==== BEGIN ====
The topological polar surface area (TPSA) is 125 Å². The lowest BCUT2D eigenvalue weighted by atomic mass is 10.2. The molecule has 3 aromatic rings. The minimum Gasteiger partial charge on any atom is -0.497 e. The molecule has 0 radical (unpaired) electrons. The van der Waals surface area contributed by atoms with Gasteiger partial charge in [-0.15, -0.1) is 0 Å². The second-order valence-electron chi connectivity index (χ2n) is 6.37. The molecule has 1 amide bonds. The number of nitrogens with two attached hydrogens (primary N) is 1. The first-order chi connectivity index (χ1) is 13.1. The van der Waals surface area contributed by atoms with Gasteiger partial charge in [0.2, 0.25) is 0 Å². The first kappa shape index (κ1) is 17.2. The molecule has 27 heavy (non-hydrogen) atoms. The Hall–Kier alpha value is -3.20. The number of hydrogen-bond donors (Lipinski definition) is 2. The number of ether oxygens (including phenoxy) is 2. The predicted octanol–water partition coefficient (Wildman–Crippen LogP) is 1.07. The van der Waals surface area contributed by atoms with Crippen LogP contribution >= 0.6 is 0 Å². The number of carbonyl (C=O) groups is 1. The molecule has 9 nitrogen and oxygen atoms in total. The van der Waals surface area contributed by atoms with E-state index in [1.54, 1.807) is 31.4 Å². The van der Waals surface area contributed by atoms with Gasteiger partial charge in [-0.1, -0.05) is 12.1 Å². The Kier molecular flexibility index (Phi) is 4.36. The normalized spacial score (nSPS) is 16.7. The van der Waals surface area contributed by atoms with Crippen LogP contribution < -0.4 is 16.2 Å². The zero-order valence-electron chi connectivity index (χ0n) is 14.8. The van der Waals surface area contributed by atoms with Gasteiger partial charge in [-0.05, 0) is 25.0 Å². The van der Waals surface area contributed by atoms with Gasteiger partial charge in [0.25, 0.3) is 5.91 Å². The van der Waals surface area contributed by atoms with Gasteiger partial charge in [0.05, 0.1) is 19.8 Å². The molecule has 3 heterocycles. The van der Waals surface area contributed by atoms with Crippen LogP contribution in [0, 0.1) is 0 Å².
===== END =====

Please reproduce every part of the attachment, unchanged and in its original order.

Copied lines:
The topological polar surface area (TPSA) is 125 Å². The lowest BCUT2D eigenvalue weighted by atomic mass is 10.2. The molecule has 3 aromatic rings. The minimum Gasteiger partial charge on any atom is -0.497 e. The molecule has 0 radical (unpaired) electrons. The van der Waals surface area contributed by atoms with Gasteiger partial charge in [-0.15, -0.1) is 0 Å². The second-order valence-electron chi connectivity index (χ2n) is 6.37. The molecule has 1 amide bonds. The number of nitrogens with two attached hydrogens (primary N) is 1. The first-order chi connectivity index (χ1) is 13.1. The van der Waals surface area contributed by atoms with Gasteiger partial charge in [0.2, 0.25) is 0 Å². The first kappa shape index (κ1) is 17.2. The molecule has 27 heavy (non-hydrogen) atoms. The Hall–Kier alpha value is -3.20. The number of hydrogen-bond donors (Lipinski definition) is 2. The number of ether oxygens (including phenoxy) is 2. The predicted octanol–water partition coefficient (Wildman–Crippen LogP) is 1.07. The van der Waals surface area contributed by atoms with Crippen LogP contribution >= 0.6 is 0 Å². The number of carbonyl (C=O) groups is 1. The molecule has 9 nitrogen and oxygen atoms in total. The van der Waals surface area contributed by atoms with E-state index in [1.54, 1.807) is 31.4 Å². The van der Waals surface area contributed by atoms with Gasteiger partial charge in [-0.1, -0.05) is 12.1 Å². The Kier molecular flexibility index (Phi) is 4.36. The normalized spacial score (nSPS) is 16.7. The van der Waals surface area contributed by atoms with Crippen LogP contribution < -0.4 is 16.2 Å². The zero-order valence-electron chi connectivity index (χ0n) is 14.8. The van der Waals surface area contributed by atoms with Gasteiger partial charge in [-0.05, 0) is 25.0 Å². The van der Waals surface area contributed by atoms with Gasteiger partial charge in [0.25, 0.3) is 5.91 Å². The van der Waals surface area contributed by atoms with Gasteiger partial charge in [0.05, 0.1) is 19.8 Å². The molecule has 3 heterocycles. The van der Waals surface area contributed by atoms with Crippen LogP contribution in [0, 0.1) is 0 Å².